I was co-leading a photography workshop and on that specific morning, we went to photograph a lovely sunrise at Vermillion Lakes. The light truly turned into our favor, we had some beautiful textured low clouds which caught some deep dark pink hues…but it lasted only a few minutes! Shall we leave and go elsewhere? Heck no! Lets get our long lenses out of the camera bag and focus on intimate images! I fell in love with that small rocky island on which moss, vegetation and a cute pine tree are growing! Small subjects like these will always create quite an impact!
UPSIDE DOWN REFLECTION
I love reflection…and I am sure that you also love reflections! We landscape photographers all love reflections! We don’t always need to photograph grand scenes with reflections. We can isolate one specific part of a reflection and compose it in such a way that it will greatly contrast in shape or in colour with its surroundings! Try playing with opposed colours of the visible light spectrum! Red and Cyan being two opposite colours here, you can clearly see how that image will create a great impact right?
I always find it super fun and inspiring to photograph lines… Yes, you got this right! Photographing lines! It will require a bit of practice to have it right…but once you master the art of composing with simple lines, you will have minimalist images that will have a great impact! I love a composition made of just a few lines that makes your eyes jump from one line to the next…then to the next! An image doesn’t need to contain a wide variety of elements to be strong!
SUCKER FOR DETAILS
I don’t know about you but as far as I am concerned, I really love details. And nature just happens to be rich in details. As a landscape photographer, I love to display those rich details from rocks, snow, ice and more… Try focusing on specific details…isolate specific areas of trees or rocks…also try a different perspective such as pointing your camera towards the ceiling of a cave! You will be amazed at what you can find!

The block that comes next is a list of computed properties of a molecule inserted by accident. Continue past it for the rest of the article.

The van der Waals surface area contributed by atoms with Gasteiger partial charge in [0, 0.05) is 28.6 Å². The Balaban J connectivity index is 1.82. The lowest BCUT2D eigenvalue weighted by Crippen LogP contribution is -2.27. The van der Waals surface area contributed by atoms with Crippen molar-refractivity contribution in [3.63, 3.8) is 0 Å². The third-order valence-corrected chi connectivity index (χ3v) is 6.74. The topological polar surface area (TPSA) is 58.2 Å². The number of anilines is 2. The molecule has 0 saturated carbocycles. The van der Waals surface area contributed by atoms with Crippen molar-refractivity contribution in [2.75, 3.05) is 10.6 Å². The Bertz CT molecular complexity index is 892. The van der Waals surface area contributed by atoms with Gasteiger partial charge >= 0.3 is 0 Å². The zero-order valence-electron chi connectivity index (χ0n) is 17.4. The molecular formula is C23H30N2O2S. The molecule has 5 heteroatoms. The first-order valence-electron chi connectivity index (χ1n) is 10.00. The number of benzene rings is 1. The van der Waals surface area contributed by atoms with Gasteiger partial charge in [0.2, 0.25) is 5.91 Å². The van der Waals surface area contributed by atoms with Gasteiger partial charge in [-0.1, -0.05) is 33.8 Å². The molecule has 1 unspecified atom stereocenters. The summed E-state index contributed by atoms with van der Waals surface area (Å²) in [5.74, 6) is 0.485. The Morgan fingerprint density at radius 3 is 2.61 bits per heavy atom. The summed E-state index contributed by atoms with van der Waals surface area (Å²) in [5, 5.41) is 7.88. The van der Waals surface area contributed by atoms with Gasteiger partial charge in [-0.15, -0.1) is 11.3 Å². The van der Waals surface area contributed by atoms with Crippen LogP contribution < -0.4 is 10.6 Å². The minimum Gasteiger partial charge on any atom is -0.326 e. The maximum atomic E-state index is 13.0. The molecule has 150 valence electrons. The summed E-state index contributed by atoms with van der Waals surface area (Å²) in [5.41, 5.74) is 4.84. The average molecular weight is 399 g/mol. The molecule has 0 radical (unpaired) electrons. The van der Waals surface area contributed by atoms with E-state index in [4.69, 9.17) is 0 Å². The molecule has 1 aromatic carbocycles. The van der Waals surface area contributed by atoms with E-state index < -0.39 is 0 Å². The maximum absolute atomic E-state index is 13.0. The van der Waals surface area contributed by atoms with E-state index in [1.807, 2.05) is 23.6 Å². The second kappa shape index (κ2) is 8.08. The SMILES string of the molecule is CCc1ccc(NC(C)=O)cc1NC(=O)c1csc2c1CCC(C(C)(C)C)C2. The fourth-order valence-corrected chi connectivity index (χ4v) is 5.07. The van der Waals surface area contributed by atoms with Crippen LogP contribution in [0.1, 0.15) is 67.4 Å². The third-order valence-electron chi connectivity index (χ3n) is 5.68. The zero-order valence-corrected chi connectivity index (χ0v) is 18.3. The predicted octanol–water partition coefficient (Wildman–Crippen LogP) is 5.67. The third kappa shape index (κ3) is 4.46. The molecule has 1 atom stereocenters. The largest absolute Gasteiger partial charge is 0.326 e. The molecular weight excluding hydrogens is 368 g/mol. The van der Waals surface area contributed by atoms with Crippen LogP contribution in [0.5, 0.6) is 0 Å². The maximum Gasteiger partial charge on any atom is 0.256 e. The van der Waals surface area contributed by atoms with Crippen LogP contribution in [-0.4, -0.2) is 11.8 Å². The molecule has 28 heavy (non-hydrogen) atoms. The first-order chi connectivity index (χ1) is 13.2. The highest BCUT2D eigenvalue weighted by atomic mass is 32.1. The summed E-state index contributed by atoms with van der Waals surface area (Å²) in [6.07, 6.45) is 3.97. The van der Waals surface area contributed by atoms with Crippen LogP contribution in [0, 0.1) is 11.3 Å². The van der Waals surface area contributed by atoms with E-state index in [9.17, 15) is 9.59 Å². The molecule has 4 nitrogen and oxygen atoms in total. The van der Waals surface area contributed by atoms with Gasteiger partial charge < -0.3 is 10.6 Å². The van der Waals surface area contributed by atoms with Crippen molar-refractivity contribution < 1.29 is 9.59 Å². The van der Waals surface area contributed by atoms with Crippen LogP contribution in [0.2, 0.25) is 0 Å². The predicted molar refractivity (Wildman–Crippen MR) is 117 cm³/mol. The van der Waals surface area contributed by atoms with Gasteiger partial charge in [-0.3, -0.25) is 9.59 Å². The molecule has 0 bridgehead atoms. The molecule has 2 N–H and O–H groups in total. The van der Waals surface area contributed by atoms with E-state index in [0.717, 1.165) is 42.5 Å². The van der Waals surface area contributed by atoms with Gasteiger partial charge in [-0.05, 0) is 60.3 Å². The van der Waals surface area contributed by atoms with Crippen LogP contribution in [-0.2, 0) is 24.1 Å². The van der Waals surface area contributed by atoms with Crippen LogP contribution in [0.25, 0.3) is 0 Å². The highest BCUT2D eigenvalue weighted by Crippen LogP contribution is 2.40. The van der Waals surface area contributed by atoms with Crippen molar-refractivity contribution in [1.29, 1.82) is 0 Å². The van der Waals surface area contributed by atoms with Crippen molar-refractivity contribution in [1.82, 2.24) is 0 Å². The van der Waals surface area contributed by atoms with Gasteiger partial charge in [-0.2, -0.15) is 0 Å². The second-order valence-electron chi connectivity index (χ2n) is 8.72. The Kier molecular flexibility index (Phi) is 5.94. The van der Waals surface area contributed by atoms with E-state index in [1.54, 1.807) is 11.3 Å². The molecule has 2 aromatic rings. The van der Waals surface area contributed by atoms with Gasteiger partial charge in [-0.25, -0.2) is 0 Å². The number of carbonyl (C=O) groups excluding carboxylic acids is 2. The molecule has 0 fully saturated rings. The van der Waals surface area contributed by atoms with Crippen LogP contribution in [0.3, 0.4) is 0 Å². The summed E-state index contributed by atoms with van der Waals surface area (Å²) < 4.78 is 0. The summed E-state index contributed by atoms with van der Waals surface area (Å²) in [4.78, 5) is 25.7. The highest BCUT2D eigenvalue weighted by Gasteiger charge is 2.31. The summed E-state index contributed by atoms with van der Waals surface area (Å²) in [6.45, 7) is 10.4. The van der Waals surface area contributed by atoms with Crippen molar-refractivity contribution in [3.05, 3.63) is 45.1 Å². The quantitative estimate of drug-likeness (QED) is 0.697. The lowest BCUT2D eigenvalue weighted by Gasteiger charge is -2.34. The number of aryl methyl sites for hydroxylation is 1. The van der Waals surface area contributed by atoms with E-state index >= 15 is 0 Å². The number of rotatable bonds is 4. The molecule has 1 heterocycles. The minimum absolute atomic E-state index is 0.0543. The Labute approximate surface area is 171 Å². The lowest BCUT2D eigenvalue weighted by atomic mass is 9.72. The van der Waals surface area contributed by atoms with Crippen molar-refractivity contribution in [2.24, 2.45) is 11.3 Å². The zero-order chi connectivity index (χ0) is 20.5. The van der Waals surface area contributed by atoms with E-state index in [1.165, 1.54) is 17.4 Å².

WHAT EVER IS UNDER YOUR FEET
Now that you have photographed rocks, trees, cave ceilings…never under estimate the power of the ground on which your feet are standing on. Everything can be an interesting subject! Seriously everything! We are actually in the middle of the fall season right now? Try focusing on tree leaves that feel to the ground. In just a couple of months, the lakes will be frozen for the colder months of the year. Try focusing on cool shapes and cracks in the ice! I love cracks and bubbles in the ice! Not only are they fun to photograph, they can always create an amazing impact in minimalist images!
So in conclusion, what you have to keep in mind is that those kinds of images will require you to stop for a short period of time, think about what you could compose your image with and then capture! They require practice. You will need to exercise your eyes so you can see those small hidden gems. It is absolutely necessary to do a lot of trial and error in order to be successful with Minimalist and Intimate Photography but once you get it right, you will truly enjoy the photographic potential of what was basically invisible to you just a couple of months ago.
Please keep in mind that when using a longer focal for photography, you will be required to use a sturdy tripod…you definitely want to avoid any lens vibration otherwise you will end up creating blurry messes. Take your time, compose wisely on a tripod, make sure your settings make sense and enjoy Minimalist and Intimate Photography.